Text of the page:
For Fiona Sampson, in grateful friendship
The confinement from which I write is at the same time both a sentence and a luxury.1 Like many other people across the entire world, I have spent several months without leaving the house in order to protect myself—and to protect others—from the pandemic we will be talking about for the rest of our lives. In such circumstances, the act of writing is as much an escape as a return to reality: on the computer screen the poem appears, but so too the thronging news reports from around the globe and the noise of all those private lives paraded on social networking sites. In the world context, truth and lies, the anodyne and the profound, noise and music end up being indistinguishable.
I write from there: facing the light of that same screen in which I sometimes find silence, in which I also search for the occurrence of slowness and contemplation. The radiance that falls onto the keyboard and the percussion of the text brought into being are my way of dancing before the fire, like the first poets must have done when language was barely invented. I write, I imagine; I see literary tradition as a tangle of vines all with a common ancestry: the desire to translate silence, to say the unsayable.
Poetry is a family of stems that touch and interlace, that sometimes compete, one against the other, for a space in the sun, or water, but never strangle one another. Some are famous for their blooms. Others for their fruit. Others still, for their thorns or foliage. The existence of all is necessary if the vine is to be what we, who find solace in poems, need it to be: a living network that might save us (that does save us) from the abys. An answer to death, with whom we keep up a constant dialogue.
A hundred years ago, in the first decades of the 20th century, many poets from the same stem, raised their voices in order to define (once again) the meaning of poetry and, hence, that of their own existence and existence itself. All poetry and all poetic art are at once, a creed and a justification for life before the cosmos. In defining the function of poetry, the poet makes a declaration for their own work before the world, bares their essence and their face. Defines and is defined: makes a stand against nothingness. It justifies the lightning bolt of their life in the dark night of time; it is the ray of speech in the eternity of silence. Each manifesto, every piece of poetic art, is a response to two questions: what is poetry for? And, what is the purpose of this life I have dedicated to poetry?
Historically, the so-called Avant guard were about wanting to break everything, to dynamite not just the language, but also the silence, the status quo and the way in which we approach art. Beauty (the same beauty that earlier, Rimbaud, the father-child of the Avant guard had sat upon his knee and found to be bitter and insulted) was scorned and was altered by the shock, by being excluded from the central focus of artistic value. With this shift, the foundations of art were shaken, and art remade.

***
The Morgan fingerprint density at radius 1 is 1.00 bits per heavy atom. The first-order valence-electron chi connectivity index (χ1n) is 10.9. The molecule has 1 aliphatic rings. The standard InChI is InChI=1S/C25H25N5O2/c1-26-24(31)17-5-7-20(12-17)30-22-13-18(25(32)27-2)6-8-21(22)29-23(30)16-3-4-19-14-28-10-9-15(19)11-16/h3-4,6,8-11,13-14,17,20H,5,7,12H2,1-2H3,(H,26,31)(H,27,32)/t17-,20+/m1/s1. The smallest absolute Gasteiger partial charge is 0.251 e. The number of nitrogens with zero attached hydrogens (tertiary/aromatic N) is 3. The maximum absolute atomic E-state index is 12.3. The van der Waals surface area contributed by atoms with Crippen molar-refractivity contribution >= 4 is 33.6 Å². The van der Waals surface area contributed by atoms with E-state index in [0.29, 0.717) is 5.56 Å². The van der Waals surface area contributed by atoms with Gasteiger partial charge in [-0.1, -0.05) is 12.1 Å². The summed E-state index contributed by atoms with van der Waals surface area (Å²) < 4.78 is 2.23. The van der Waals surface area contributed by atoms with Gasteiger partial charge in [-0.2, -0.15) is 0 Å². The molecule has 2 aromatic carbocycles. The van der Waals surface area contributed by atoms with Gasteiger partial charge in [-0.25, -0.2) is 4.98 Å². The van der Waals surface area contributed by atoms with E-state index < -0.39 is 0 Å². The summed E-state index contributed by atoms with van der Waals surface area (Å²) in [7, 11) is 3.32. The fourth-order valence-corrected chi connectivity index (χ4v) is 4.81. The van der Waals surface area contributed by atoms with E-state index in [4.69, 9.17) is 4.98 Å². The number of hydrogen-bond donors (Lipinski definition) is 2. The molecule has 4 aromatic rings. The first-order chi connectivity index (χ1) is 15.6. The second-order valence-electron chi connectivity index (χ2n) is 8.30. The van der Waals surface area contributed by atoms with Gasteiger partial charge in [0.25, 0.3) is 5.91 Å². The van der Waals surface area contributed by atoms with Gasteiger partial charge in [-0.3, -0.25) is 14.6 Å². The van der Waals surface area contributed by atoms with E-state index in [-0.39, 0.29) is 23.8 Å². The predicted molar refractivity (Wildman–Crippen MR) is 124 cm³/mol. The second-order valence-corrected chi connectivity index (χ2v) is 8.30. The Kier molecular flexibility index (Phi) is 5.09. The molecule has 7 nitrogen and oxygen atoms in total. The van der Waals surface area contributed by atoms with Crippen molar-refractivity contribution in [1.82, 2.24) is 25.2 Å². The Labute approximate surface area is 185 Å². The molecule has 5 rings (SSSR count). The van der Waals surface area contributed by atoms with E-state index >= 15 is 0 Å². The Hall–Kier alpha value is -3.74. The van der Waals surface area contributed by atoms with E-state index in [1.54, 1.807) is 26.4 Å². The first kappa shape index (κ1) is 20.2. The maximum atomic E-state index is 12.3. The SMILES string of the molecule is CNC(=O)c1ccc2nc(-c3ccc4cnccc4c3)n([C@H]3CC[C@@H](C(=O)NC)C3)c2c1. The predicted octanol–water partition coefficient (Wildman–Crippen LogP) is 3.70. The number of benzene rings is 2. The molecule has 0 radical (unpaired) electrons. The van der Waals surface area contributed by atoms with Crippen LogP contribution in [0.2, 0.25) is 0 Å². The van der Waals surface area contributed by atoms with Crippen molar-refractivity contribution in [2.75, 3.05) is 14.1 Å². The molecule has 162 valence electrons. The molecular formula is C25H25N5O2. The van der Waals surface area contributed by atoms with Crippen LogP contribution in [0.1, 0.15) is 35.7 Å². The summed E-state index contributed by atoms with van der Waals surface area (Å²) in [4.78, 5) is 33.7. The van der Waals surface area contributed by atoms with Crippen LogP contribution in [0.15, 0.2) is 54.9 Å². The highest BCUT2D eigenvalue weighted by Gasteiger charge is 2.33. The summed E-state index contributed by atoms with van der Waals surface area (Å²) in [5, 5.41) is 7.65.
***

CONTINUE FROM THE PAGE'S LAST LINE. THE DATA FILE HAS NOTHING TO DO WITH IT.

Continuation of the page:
The Avant guard poet was a creator of tremors, a species of Titan. If the romantics and the modernists were always the highest form of humanity, the Avant guard from the beginning of the 20th century were, quite simply, creators of universes. They were believers in Heidegger’s concept of poetry as the foundation of being through the vehicle of words (even if the poets put this into practice before the philosopher wrote his words); they felt themselves masters of all that could be named and the makers of everything. Huidobro expresses this better than anyone: “The poet is a little God”.2
Today, such poetic licence would be destined for ridicule, or at least justifiable mistrust. Nowadays, it is impossible to entertain the idea of a poet as a little God. Even those characteristics that might make a particular author exceptional in some way (history, race, suffering some illness, their way of approaching poetry, etc) link the poet to the rest of humanity, rather than separating them from it. The contemporary poet does not observe others from a distance: they observe from amongst us and recognise themselves in everyone. And this proximity is, in essence, the currency of poetry in our times.
Things that before were insignificant and had no place in the poem—daily life and its issues, the commonplace loneliness as a counterpoint to the exceptional loneliness of the romantic, or the sanctified loneliness of the damned—are today a fundamental part of poetic discourse, since whoever writes departs from there towards the verbal conspiracy of the unsayable, towards the utterance of mystery.
Avant guard, the vanguard. What modern poet would found a movement and allow it be named for a term of war referring to the front line of battle? Those who write poems today don’t think about themselves, nor about life, nor even the writing itself, in such terms: they don’t found artistic movements nor organise aesthetic brotherhoods. They don’t write manifestos—or, if they do, then it is of an exclusively personal nature or openly satirical— nor do they think of themselves as people in possession of some kind of truth that must be accepted in the wake of shattering all previous truths.
Born after the fall of the utopias, the failure of revolutions, the poets of today are unbelievers in all political parties and organised political movements. They don’t present themselves as shepherds or saviours; they know that they are neither before nor above anyone and systematically doubt themselves. They don’t attempt to steer; they accompany and are accompanied. Doubt and intuition, rather than categorical affirmation, are the origins of their writing. Their work creates slowness, spaces to enable—in the midst of so much indistinguishable noise and information—the visualisation of the eternal. What was once the vanguard has become, simply, the guard: the silence guard.
The impetus of this modern guard, like that of the Avant guard, is rupture. In this freshly begun century, rebellion takes the form of a return to silence and to origins, of a search for communion in what it is to be human.